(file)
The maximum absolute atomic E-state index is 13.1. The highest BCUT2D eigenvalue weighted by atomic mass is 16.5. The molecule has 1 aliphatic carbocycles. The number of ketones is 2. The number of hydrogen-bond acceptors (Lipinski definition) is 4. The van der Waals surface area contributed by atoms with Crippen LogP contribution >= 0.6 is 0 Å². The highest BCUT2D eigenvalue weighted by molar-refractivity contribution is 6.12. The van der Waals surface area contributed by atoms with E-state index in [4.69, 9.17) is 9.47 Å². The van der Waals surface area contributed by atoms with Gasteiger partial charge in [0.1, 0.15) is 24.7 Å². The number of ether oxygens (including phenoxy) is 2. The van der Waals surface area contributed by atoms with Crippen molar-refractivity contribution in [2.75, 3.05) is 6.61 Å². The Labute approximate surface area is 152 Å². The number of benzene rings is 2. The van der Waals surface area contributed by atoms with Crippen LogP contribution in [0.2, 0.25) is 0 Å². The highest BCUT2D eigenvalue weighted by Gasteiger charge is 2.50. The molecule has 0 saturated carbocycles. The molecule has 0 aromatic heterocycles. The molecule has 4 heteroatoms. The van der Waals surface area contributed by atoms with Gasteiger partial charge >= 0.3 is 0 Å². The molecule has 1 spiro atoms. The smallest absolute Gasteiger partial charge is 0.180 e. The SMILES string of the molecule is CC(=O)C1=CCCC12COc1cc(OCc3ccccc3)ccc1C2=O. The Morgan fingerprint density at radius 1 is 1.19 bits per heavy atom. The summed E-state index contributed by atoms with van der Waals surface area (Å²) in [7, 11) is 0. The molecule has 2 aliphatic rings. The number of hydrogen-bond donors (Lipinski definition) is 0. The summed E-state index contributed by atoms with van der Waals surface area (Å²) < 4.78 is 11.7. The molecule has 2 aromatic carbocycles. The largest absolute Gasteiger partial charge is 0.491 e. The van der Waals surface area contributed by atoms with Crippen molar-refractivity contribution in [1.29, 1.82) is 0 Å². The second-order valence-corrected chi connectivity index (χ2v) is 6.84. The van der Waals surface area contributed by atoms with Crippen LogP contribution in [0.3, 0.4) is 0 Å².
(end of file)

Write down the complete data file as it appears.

The maximum absolute atomic E-state index is 13.1. The highest BCUT2D eigenvalue weighted by atomic mass is 16.5. The molecule has 1 aliphatic carbocycles. The number of ketones is 2. The number of hydrogen-bond acceptors (Lipinski definition) is 4. The van der Waals surface area contributed by atoms with Crippen LogP contribution >= 0.6 is 0 Å². The highest BCUT2D eigenvalue weighted by molar-refractivity contribution is 6.12. The van der Waals surface area contributed by atoms with E-state index in [4.69, 9.17) is 9.47 Å². The van der Waals surface area contributed by atoms with Gasteiger partial charge in [0.1, 0.15) is 24.7 Å². The number of ether oxygens (including phenoxy) is 2. The van der Waals surface area contributed by atoms with Crippen molar-refractivity contribution in [2.75, 3.05) is 6.61 Å². The Labute approximate surface area is 152 Å². The number of benzene rings is 2. The van der Waals surface area contributed by atoms with Crippen LogP contribution in [0.2, 0.25) is 0 Å². The highest BCUT2D eigenvalue weighted by Gasteiger charge is 2.50. The molecule has 0 saturated carbocycles. The molecule has 0 aromatic heterocycles. The molecule has 4 heteroatoms. The van der Waals surface area contributed by atoms with Gasteiger partial charge >= 0.3 is 0 Å². The molecule has 1 spiro atoms. The smallest absolute Gasteiger partial charge is 0.180 e. The SMILES string of the molecule is CC(=O)C1=CCCC12COc1cc(OCc3ccccc3)ccc1C2=O. The Morgan fingerprint density at radius 1 is 1.19 bits per heavy atom. The summed E-state index contributed by atoms with van der Waals surface area (Å²) in [7, 11) is 0. The molecule has 2 aliphatic rings. The number of hydrogen-bond donors (Lipinski definition) is 0. The summed E-state index contributed by atoms with van der Waals surface area (Å²) < 4.78 is 11.7. The molecule has 2 aromatic carbocycles. The largest absolute Gasteiger partial charge is 0.491 e. The van der Waals surface area contributed by atoms with Crippen molar-refractivity contribution in [1.29, 1.82) is 0 Å². The second-order valence-corrected chi connectivity index (χ2v) is 6.84. The van der Waals surface area contributed by atoms with Crippen LogP contribution in [0.3, 0.4) is 0 Å².